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Genomic Variants Associated With Cancer-Related Fatigue: A Systematic Review
Clinical Journal of Oncology Nursing (2016)
  • Joseph D Tariman, PhD
  • Sadaf Dhorajiwala, MSN, DePaul University
Background: Cancer-related fatigue (CRF) is the most common stressful side effect caused by cancer and cancer treatments. Although CRF causes a significant burden to quality of life, no pharmacologic interventions are available because the mechanism remains unknown.
Objectives: This systematic review analyzed the genomic variants that have been found to
be associated with CRF.
Methods: A search for peer-reviewed articles through PubMed, EBSCOhost, and DePaul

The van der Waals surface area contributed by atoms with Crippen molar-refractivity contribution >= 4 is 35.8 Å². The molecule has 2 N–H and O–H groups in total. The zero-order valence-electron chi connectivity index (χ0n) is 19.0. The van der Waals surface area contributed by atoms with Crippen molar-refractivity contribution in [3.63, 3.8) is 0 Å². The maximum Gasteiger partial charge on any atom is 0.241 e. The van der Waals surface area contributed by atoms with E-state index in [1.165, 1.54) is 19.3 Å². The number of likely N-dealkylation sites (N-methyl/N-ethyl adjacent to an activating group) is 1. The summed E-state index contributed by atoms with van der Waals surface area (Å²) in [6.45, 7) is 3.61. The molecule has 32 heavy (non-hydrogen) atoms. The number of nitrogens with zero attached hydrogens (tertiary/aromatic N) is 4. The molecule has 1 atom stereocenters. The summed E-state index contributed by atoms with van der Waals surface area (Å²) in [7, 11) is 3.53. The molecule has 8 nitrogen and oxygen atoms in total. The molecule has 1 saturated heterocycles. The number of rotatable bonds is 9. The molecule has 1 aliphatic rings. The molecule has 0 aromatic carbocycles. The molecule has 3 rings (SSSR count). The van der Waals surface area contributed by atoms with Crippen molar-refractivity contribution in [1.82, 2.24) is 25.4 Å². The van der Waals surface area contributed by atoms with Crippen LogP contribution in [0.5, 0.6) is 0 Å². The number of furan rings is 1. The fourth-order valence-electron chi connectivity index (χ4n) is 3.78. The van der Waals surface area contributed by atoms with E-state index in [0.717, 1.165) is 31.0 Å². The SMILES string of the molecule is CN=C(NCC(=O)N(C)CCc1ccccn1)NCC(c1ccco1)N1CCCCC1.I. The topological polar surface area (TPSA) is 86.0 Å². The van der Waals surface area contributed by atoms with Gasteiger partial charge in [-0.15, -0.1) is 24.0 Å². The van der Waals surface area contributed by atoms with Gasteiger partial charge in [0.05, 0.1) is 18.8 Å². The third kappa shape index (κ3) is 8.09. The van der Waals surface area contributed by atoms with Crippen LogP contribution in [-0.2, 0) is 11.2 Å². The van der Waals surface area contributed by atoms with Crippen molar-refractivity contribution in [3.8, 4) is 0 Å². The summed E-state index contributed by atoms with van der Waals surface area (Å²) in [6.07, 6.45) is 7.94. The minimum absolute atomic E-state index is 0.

WorldCat Libraries Worldwide yielded 16 published studies.
Findings: The majority of genomic variants demonstrated that the inflammatory and immune response pathways, including the neuro-proinflammatory cytokine pathway, have statistically significant associations with CRF. Additional genomic studies are still needed to validate the findings in this systematic review. The exact biologic underpinnings that contribute to the development of CRF remain unknown.
  • Cancer-related fatigue,
  • genomics,
  • gene,
  • systematic review
Publication Date
Fall October 1, 2016
doi: 10.1188/16.CJON.537-546.
Citation Information
Joseph D Tariman and Sadaf Dhorajiwala. "Genomic Variants Associated With Cancer-Related Fatigue: A Systematic Review" Clinical Journal of Oncology Nursing Vol. 20 Iss. 5 (2016) p. 537 - 546
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Creative Commons license
Creative Commons License
This work is licensed under a Creative Commons CC_BY International License.